Results and Discussion
Understanding restoration time, as one of the main elements of water infrastructure resilience model, is critical for decision-makers and urban planners. It can improve the disaster resilience of cities in high-risk areas around the globe.
Damage analysis indicates that in 43 points break and 175 points leak will happen in a case of the earthquake scenario. Results of this article indicate the vital importance of restoration time and repair functional team to increase urban water system resilience. Results show that water serviceability index was 72% which means that in a potential earthquake, more than a quarter of study area’s population or 172982 people will experience severe disruption of water availability. Based on three restoration scenarios, restoration time will be between 90 to 29.8 days. In the first scenario based on the real data of the emergency department, one urban emergency post consist of 3 teams were analyzed as the model input. Results indicate that complete restoration of the system takes more than 89.5 days.
Furthermore, analyses of the second scenario with two posts consist of 6 teams reduced the restoration time to less than 45 days. In the last scenario, by increasing team numbers, the restoration time decreased to less than 29.8 days. Emergency restoration efforts are predicted to reduce the service disruptions to moderate levels within two weeks, but complete restoration would need more than four weeks.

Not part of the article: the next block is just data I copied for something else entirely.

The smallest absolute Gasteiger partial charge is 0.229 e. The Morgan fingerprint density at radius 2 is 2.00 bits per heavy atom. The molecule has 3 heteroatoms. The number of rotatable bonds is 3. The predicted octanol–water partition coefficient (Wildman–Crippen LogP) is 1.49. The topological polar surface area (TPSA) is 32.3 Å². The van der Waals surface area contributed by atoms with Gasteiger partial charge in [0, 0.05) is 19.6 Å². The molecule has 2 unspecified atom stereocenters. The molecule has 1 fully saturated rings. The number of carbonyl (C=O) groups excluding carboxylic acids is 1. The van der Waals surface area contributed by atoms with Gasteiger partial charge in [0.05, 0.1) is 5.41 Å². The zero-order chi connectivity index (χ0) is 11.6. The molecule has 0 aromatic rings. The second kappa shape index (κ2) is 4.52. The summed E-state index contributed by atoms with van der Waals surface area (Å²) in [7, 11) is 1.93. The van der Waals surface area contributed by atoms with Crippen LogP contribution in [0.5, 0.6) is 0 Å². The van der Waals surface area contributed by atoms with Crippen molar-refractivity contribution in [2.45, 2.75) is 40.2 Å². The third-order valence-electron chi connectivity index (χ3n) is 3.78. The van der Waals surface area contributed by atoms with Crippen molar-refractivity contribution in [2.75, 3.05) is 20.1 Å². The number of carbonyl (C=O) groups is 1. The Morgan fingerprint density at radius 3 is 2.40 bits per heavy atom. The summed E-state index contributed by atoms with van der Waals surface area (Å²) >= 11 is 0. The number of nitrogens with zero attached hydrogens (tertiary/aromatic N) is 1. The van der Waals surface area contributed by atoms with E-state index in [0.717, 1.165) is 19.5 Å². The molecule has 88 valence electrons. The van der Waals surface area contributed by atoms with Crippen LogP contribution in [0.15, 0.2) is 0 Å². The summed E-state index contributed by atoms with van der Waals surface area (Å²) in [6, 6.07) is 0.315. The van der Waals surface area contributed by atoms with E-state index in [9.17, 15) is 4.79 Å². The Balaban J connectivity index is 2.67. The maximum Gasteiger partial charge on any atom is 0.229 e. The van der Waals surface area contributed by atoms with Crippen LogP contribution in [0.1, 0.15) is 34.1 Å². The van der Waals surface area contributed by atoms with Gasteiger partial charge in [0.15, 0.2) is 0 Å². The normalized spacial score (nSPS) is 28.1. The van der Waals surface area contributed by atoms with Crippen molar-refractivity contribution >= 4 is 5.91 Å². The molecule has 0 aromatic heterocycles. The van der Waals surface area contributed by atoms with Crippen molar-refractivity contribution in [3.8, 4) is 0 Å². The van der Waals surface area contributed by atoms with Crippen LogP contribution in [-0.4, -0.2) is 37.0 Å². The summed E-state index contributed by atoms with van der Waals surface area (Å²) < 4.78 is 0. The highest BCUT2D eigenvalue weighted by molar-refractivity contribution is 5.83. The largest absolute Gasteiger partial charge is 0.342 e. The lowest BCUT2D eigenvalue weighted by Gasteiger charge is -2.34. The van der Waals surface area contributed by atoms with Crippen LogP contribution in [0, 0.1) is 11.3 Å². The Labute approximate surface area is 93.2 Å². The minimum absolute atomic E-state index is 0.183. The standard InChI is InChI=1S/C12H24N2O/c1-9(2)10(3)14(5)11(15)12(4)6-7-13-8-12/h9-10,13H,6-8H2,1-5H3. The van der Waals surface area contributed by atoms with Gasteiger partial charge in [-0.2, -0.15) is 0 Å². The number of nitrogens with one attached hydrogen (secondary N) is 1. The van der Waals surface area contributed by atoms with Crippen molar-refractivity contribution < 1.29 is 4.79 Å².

This article proposed a practical method to increase water infrastructure seismic resilience and specified quantitative measures of restoration time and serviceability index as key parts of urban resilience. The keys to this framework are the three complementary measures of resilience: Reduced time to recovery, increased serviceability index to reduce the consequences of the earthquake and increased the stability of the system. The finding suggests that increasing infrastructure resilience and repair team would reduce the restoration time and damage. However, team numbers should be limited because two teams cannot work at one time on the same area. Since serviceability index has a direct relation with water supply interrupted population, then we found that by increasing serviceability, system resilience will be increased. Furthermore, retrofitting and improving the system would reduce the damage and restoration time which will increase system resilience by 20%.
Based on this article's results, we recommend the following actions to increase urban water infrastructure resilience:
• It seems that three posts consist of 9 teams are essential to achieving the standard resilience target
• A long-term comprehensive earthquake restoration plan should be prepared based on the priority of potable water pipelines (Map 3)
• Developing mid-term and long-term restoration and rehabilitation plans to change vital urban lines with more flexible pipes based on the results of the model to reduce the damage by 70% and increase the urban resilience
• Finally, we encourage more academic studies with a practical approach to propose new urban resilience models


Main Subjects